Before the Internet, bullying mostly happened in person. Kids were bullied at the bus stop, at break time or at school dispersal. But once a child got home, the bullying stopped. Now with technology, online bullying, or cyberbullying, can happen anywhere at any time.
It’s scary to think that your child can be threatened, picked on and intimidated nonstop. But with social media, bullies can hurt other kids during school or at all hours of the night.
The McAfee Cyberbullying report published in August 2022 covered 11,687 parents and their children across 10 countries including the United States, United Kingdom, France, Germany, Australia, India, Canada, Japan, Brazil, and Mexico.
Around 85 per cent of Indian children have reported being cyberbullied as well as having cyberbullied someone else at rates well over twice the international average,
The McAfee Cyberbullying Report, a ten-country survey including India, uncovered several new and consequential trends regarding cyberbullying. Including the types of bullying being reported, data around who is the perpetrator and victim of bullying online, and the tensions between how parents and children define cyberbullying activity.
This survey also uncovered the startling fact that many children take part in cyberbullying, often without realizing their behaviour for what it is, while parents struggle to keep up.
45 per cent of Indian children said they hide their cyberbullying experiences from parents, perhaps due to the relative absence of conversation
Nationwide, according to research conducted by Symantec
Nearly 8 out of 10 individuals are subject to the different types of cyberbullying in India. Out of these around 63% faced online abuses and insults, and 59% were subject to false rumours and gossips for degrading their image.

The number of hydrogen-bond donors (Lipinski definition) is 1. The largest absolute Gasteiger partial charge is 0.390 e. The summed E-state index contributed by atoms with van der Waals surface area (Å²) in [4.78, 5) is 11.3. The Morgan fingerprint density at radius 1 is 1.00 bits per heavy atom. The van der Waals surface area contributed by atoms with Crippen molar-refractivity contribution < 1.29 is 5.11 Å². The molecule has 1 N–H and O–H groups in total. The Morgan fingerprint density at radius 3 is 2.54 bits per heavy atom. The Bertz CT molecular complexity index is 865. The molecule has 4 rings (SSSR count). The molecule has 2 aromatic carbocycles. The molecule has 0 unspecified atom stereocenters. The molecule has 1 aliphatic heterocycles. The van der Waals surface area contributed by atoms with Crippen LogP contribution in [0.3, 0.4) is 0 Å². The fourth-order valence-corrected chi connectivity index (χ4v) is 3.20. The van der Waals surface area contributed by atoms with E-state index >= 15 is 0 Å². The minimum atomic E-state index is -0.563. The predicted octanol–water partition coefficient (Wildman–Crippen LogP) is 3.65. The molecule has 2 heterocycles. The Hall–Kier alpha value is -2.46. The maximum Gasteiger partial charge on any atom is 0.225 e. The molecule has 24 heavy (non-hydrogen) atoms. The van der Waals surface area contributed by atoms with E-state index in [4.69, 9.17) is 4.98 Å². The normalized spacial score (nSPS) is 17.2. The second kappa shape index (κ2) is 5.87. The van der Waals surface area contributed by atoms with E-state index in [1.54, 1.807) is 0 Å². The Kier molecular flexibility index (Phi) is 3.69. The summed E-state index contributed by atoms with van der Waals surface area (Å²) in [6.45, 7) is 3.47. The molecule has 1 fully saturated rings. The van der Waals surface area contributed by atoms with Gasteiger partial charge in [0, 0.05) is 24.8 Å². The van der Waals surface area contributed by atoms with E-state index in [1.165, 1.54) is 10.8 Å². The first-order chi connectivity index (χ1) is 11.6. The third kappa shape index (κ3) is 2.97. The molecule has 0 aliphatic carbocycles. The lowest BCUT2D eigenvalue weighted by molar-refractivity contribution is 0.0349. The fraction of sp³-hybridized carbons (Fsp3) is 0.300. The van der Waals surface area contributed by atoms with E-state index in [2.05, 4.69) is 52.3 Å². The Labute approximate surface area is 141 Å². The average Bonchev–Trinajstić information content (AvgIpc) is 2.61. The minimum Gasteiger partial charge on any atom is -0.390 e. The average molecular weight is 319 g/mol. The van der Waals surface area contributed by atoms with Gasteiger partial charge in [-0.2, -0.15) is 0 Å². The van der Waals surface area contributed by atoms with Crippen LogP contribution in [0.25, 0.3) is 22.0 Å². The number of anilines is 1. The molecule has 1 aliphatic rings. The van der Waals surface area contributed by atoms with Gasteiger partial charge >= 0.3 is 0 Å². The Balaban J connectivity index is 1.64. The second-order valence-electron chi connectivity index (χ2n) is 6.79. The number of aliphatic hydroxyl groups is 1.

The same study ranks India as the country facing the highest cyberbullying in the Asia Pacific region, more than Australia and Japan.
In today’s scenario where our kids are spending more hours than ever online, these are very scary numbers. We have read a lot of news reports about school bullying. But have you wondered if it is happening in your house too? Is your child a silent victim of bullying at school? Bullies and mean girls have been around forever, but technology now gives them a whole new platform for their actions.
What Is Cyberbullying?
Bullying is an intentional, aggressive and repeated behaviour that could be physical, verbal, sexual or mental. Peer abuse has become a part of the school and can take on a very ugly form. What is troubling is that children don’t always tell us what is happening with them. Why? Some of the reasons they give are ” I was too embarrassed” or “My dad will complain and then I will probably get bullied even more” or “My mom told me to try and sort any differences out myself”. I know I had those thoughts myself when I was growing up and it was an extremely unpleasant situation to be in.
Did you know that a study by CRY ( Child Rights and You) shows that
Around 9.2% of 630 adolescents surveyed in Delhi-National Capital Region had experienced cyberbullying and half of them had not reported it to teachers, guardians or the social media companies concerned.
Cyberbullying is the use of technology to harass, threaten, embarrass, or target another person.